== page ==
Experience with clinical pathway for management of high grade blunt splenic injuries: a prospective study in adults at two tertiary trauma centers


  • Don Campbell Division of Trauma, Gold Coast University Hospital, Southport, Queensland, Australia
  • Elizabeth Wake Division of Trauma, Gold Coast University Hospital, Southport, Queensland, Australia
  • John Grieve Division of Radiology, Gold Coast University Hospital, Southport, Queensland, Australia
  • Muddassir Rashid Division of Radiology, Gold Coast University Hospital, Southport, Queensland, Australia
  • Martin Wullschleger Division of Trauma, Gold Coast University Hospital, Southport, Queensland, Australia
  • Bhavik Patel Division of Trauma, Gold Coast University Hospital, Southport, Queensland, Australia




Spleen, Angioembolisation


Background: There is ambiguity regarding anatomical site of embolization, frequency of follow-up scans and splenic function following angioembolisation in the management of high grade blunt splenic injury. A splenic salvage pathway in patients who are hemodynamically stable or resuscitated to stability was introduced across two trauma centres. The aims of this project were: to develop a clinical pathway to manage hemodynamically stable blunt splenic injury patients and to determine rates of splenic salvage for patients with high grade splenic injury, assess complications and splenic function following completion of the pathway.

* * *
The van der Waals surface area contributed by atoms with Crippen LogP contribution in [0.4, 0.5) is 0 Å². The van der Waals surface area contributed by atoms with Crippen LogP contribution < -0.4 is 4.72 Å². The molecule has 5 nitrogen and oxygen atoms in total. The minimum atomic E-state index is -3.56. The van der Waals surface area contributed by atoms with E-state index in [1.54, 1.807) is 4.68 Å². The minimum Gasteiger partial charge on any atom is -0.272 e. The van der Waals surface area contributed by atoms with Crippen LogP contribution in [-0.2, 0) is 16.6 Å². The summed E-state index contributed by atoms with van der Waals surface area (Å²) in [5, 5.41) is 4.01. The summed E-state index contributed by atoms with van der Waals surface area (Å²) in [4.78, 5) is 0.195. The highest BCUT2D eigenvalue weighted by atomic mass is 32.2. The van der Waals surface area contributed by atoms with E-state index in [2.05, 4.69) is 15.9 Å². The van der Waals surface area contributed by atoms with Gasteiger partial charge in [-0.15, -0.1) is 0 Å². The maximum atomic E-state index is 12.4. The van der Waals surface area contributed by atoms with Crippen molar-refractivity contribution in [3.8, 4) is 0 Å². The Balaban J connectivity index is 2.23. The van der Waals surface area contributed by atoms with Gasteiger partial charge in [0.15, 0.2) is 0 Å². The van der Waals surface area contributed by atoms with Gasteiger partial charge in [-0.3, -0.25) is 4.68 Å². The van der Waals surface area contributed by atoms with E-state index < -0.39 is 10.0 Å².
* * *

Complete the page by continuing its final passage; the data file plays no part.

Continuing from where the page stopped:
Methods: Prospective study over a period of 24 months. Data was collected to evaluate rates of splenic salvage, complications and function of the spleen following angioembolisation.

Results: Thirty-three patients, predominantly males (n=29) between the ages of 14-85 years, were included in the study. Three (9%) with grade V injury, underwent angioembolization on admission but required splenectomy as an inpatient. On day 14, all patients (n=30) with splenic salvage underwent blood tests, with 3 patients (9%) receiving vaccination for altered red cell morphology. The introduction of clinical pathway led to an increase in our splenic salvage rate to 91%.

Conclusions: We believe that introduction of proposed clinical pathway may result in increased rates of splenic salvage with preservation of function following angioembolisation.



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Original Research Articles